The team at KISTERS, a global company in environmental monitoring and data management, has produced a report to show the impact of climate disasters. By utilising data from the International Disaster Database (EM-DAT), the growth in the cost of climate disasters with GDP growth per country is compared.
Several developed nations are on course to financial catastrophe, according to KISTERS. Furthermore, the group reported that the US is vulnerable, reporting that the country will likely see huge financial difficulties and possible bankruptcy if the status quo continues.
Since 1900, there have been 12,449 natural disasters across the globe, accounting for droughts, floods, wildfires, storms and extreme temperatures. These events have cost the global economy over US$5tn in damages. The number of natural disasters worldwide has climbed 57% each decade since the turn of the 20th century.
The US natural disaster problem
From 1990 to 2019, the costs of natural disasters in the US have averaged almost $47.7bn/year, with an annual growth rate of 11.48%.
The US is one of the few countries that suffers from all five of the worst natural disasters. Droughts, floods, wildfires, storms, and extreme temperatures all cost the country $673bn in damages from 2010-2019, and with an overall growth rate of 11.48% per year, the problem will worsen. At this pace, natural disasters are set to cost the US economy $1.8tn throughout 2020-2029. The cost of the damage of storms makes up $1tn of those damages.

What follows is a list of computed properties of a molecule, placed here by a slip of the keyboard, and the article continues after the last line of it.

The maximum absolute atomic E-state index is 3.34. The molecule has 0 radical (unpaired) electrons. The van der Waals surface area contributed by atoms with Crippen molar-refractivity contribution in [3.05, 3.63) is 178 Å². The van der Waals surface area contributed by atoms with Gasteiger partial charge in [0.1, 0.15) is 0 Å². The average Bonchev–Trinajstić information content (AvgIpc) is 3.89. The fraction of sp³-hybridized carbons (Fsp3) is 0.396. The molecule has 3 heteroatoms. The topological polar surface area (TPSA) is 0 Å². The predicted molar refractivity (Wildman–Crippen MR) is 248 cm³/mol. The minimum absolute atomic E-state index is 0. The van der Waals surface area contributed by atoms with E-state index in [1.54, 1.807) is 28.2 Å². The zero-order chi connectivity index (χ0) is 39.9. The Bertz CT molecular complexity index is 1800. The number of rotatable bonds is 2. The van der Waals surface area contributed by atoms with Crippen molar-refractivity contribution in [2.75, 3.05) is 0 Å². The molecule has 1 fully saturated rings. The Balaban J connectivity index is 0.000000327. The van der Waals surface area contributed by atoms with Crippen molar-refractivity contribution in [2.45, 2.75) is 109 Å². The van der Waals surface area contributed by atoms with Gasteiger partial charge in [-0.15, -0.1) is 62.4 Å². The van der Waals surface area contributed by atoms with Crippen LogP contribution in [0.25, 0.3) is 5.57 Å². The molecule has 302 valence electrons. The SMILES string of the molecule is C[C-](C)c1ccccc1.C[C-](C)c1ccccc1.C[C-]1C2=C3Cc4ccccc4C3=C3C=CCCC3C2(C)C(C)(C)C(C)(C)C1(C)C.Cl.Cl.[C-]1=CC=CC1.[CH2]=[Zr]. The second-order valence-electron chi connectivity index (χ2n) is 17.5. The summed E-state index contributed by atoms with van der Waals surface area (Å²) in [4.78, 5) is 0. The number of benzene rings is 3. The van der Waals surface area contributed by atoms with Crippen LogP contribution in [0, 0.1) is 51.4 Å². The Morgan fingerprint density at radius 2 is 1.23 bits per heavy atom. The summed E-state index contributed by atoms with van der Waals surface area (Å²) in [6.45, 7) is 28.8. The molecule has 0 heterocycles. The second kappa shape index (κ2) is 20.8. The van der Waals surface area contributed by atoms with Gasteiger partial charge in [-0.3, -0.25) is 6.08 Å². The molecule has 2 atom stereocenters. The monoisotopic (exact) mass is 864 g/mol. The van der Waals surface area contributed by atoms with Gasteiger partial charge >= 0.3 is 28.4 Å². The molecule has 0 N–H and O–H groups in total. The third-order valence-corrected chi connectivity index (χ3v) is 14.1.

KISTERS senior meteorologist Johan Jacques said, “The findings of this study are a stark reminder that climate change is not a distant problem, it is here, and its economic ramifications are already being felt.
“It is concerning that the US is on track to experience $1tn in losses in this decade due to natural disasters. This is unprecedented and highlights the urgency with which we need to address the issue of climate change. Climate change is not an environmental issue. It is a profound economic challenge. The potential bankruptcy of a country like the US would have far-reaching impacts, not just domestically but globally.”
He added that, however, measures such as investing in climate resilience, improving infrastructure, adopting sustainable practices, and moving towards a low-carbon economy can be taken to mitigate these risks, and this study is a call to action.
“It shows that the cost of inaction is greater than the cost of taking measures to mitigate climate change,” he said. “We must shift our approach from reactive to proactive, focusing on dealing with the aftermath of natural disasters [and] on preventing their impact through climate action.”